Absurdly Driven looks at the world of business with a skeptical eye and a firmly rooted tongue in cheek.

Now that everything is politics and politics is in everything, it's hard to focus on, well, pure business.

Pure business is when a company looks at the reality of what's happening to its business, rather than the rhetoric that circles around it.

Recently, outgoing Starbucks CEO Howard Schultz announced that the company would hire 10,000 refugees in the 75 countries in which it operates. That's 10,000 in total. Over a five-year period.

But with refugees being such a politically-tainted word, the critics immediately came out in force.

Why didn't Starbucks hire veterans? (It does.) Why not hire Americans? (It does.)

Things got even more tricky when a YouGov Brand Index study insisted that Starbucks's brand image plummeted after its refugee announcement.

This, it seems, got Starbucks a little hot under the coffee-stained collar.

The company on Friday released a letter from market research firm Kantar Millward Brown. Starbucks has worked with KMB for a long time. This was almost a character reference.

The missive was entirely dismissive of suggestions that anything had happened to the Starbucks brand image at all.

Starbucks's chief strategy officer Matt Ryan explained: "Over the past week, there has been misinformation widely disseminated in the market about our brand, and stakeholders need the facts."

When a west coast company accuses someone of "misinformation," it means "a load of bloody lies, that's what."

As for Kantar Millward Brown, it offered its own information, which, it said, contained no misses: "Kantar Millward Brown has conducted on-going monthly measurement of Starbucks Brand Perceptions and Consumer Sentiment toward the Brand and saw no such impact in February 2017. In fact, in February 2017 -- after the announcement -- we did not observe any substantive impact on Customer Consideration, Future Visitation Intent or Brand Perceptions or any other key performance metrics for the Starbucks brand."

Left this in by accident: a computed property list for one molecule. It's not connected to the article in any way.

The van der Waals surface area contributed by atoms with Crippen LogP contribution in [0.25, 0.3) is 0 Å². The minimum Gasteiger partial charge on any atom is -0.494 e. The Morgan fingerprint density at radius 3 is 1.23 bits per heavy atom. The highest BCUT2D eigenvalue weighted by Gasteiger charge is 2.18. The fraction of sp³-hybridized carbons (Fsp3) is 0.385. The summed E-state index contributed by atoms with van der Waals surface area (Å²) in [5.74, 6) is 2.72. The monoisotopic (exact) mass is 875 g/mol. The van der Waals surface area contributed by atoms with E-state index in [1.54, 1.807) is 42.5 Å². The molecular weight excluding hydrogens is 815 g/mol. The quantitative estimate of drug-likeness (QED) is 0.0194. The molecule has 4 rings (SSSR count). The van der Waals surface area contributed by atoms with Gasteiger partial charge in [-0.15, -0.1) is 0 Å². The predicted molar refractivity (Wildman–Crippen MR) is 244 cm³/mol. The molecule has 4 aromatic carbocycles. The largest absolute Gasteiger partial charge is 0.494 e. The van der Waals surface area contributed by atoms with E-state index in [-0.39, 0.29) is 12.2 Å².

What can we learn from this?

Perhaps that if you've worked with your market research firm for a long time and had success, you should stick with it. Especially if that market research firm is prepared to -- unlike some market research firms -- have its results displayed in the public eye.

Indeed, what might happen if the Starbucks brand image does plummet? Will KMB make a formal announcement?

Another learning might be that market research can come to many conclusions, depending on how it's conducted, how it's interpreted and who's paying for it.

Finally, though, if there's a problem you'll begin to see it in the numbers.

If Starbucks is wise enough to know that it's having problems in its stores because of too many mobile orders coming it at once, it should fairly soon get a sense that it's being boycotted by those who oppose its avowedly humanist/liberal persona.

Of course, this isn't the first time that the company has been called out for its so-called progressive views.

There was an unholy brouhaha after it released rather plain, religion-free Christmas cups a couple of years ago.

Can the hiring of refugees be even more dangerous to a brand than the alleged war on Christmas?

Or might the business be subject to far greater, more fundamental influences? Such as whether millennials will consistently pay $10 for a cup of coffee.